The Fair Credit Reporting Act gives you the right to a free credit report every year from There are three credit reporting companies — Equifax, Experian and TransUnion — and you can receive and review reports from all three. 
Create a budget and financial plan.
Paying off your debt means reprogramming the spending patterns and habits that helped you accrue it. Creating a budget will help you understand where and how you overspent so you can change your behavior going forward. There’s no point in taking out a consolidation loan if you are going to fall right back into debt.
Shop around for the best debt consolidation option.
Many banks and credit unions offer personal loans with differing interest rates and payment terms. Ask your local financial institutions what special promotions or deals they have that would make a loan attractive.
Consider working with a credit counselor.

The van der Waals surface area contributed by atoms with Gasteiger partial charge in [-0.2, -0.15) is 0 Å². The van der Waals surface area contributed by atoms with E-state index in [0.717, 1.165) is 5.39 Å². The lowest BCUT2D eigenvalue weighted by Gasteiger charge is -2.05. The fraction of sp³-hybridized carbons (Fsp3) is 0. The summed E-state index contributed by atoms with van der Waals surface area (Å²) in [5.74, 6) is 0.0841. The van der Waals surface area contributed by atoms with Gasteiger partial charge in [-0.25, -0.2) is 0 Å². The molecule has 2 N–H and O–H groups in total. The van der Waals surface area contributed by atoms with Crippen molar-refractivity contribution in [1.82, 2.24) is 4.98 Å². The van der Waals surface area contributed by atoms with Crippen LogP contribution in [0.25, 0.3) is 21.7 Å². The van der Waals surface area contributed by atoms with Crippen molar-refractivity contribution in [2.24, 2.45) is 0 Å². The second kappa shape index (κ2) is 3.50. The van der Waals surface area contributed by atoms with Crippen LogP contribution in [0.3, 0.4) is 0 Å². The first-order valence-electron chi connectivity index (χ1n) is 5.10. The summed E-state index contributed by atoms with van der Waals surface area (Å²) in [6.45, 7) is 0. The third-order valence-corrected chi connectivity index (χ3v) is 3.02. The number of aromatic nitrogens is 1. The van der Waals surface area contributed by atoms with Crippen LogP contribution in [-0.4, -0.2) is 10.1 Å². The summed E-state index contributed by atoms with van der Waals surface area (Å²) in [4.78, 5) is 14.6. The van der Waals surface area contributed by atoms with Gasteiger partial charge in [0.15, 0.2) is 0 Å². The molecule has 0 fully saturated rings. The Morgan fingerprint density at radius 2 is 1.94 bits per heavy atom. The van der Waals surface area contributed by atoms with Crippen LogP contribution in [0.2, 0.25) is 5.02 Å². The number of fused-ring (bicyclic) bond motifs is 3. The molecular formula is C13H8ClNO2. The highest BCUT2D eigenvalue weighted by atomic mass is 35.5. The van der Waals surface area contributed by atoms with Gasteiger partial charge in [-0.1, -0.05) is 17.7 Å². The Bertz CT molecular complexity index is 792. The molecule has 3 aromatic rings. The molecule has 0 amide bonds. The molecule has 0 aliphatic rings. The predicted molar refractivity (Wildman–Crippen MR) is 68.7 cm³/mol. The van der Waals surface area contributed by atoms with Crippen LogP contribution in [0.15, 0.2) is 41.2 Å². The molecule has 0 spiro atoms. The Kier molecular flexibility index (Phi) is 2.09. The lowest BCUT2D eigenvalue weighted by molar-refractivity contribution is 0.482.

Credit counselors can help you with all the above steps and provide you with additional resources and information to improve your financial understanding and help you avoid debt problems going forward. Non-profit credit counseling agencies are available across the country. Your financial advisor also might be able to offer helpful advice.

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Last Modified: May 19, 2023

6 Cited Research Articles writers adhere to strict sourcing guidelines and use only credible sources of information, including authoritative financial publications, academic organizations, peer-reviewed journals, highly regarded nonprofit organizations, government reports, court records and interviews with qualified experts. You can read more about our commitment to accuracy, fairness and transparency in our editorial guidelines.

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  2. Kent, A. and Addo, F. (2022, November 10). Gender and Racial Disparities in Student Loan Debt. Retrieved from
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  6. United States Census Bureau. (n.d.). Wealth, Asset Ownership, & Debt of Households Detailed Tables 2020. Retrieved from